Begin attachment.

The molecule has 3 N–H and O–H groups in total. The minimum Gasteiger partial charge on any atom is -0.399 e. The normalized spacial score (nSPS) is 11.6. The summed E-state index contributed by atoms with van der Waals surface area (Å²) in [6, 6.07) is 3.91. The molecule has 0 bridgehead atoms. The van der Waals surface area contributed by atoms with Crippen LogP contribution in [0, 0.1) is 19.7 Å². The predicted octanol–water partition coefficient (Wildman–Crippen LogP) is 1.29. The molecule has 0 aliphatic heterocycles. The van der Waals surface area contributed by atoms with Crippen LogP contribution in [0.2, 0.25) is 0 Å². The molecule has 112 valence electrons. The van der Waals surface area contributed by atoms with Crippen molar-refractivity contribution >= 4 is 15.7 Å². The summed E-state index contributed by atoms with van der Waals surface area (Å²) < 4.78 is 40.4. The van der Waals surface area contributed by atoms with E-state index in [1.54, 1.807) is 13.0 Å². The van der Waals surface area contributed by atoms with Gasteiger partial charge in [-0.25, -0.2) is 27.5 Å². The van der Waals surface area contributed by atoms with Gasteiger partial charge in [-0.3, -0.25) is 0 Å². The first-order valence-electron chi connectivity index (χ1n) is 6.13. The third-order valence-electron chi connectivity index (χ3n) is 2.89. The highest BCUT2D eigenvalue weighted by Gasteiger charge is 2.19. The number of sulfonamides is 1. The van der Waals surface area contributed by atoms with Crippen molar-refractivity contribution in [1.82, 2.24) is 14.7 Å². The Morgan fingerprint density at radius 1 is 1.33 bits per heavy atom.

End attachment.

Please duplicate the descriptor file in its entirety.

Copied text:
The molecule has 3 N–H and O–H groups in total. The minimum Gasteiger partial charge on any atom is -0.399 e. The normalized spacial score (nSPS) is 11.6. The summed E-state index contributed by atoms with van der Waals surface area (Å²) in [6, 6.07) is 3.91. The molecule has 0 bridgehead atoms. The van der Waals surface area contributed by atoms with Crippen LogP contribution in [0, 0.1) is 19.7 Å². The predicted octanol–water partition coefficient (Wildman–Crippen LogP) is 1.29. The molecule has 0 aliphatic heterocycles. The van der Waals surface area contributed by atoms with Crippen LogP contribution in [0.2, 0.25) is 0 Å². The molecule has 112 valence electrons. The van der Waals surface area contributed by atoms with Crippen molar-refractivity contribution >= 4 is 15.7 Å². The summed E-state index contributed by atoms with van der Waals surface area (Å²) < 4.78 is 40.4. The van der Waals surface area contributed by atoms with E-state index in [1.54, 1.807) is 13.0 Å². The van der Waals surface area contributed by atoms with Gasteiger partial charge in [-0.25, -0.2) is 27.5 Å². The van der Waals surface area contributed by atoms with Gasteiger partial charge in [-0.3, -0.25) is 0 Å². The first-order valence-electron chi connectivity index (χ1n) is 6.13. The third-order valence-electron chi connectivity index (χ3n) is 2.89. The highest BCUT2D eigenvalue weighted by Gasteiger charge is 2.19. The number of sulfonamides is 1. The van der Waals surface area contributed by atoms with Crippen molar-refractivity contribution in [1.82, 2.24) is 14.7 Å². The Morgan fingerprint density at radius 1 is 1.33 bits per heavy atom.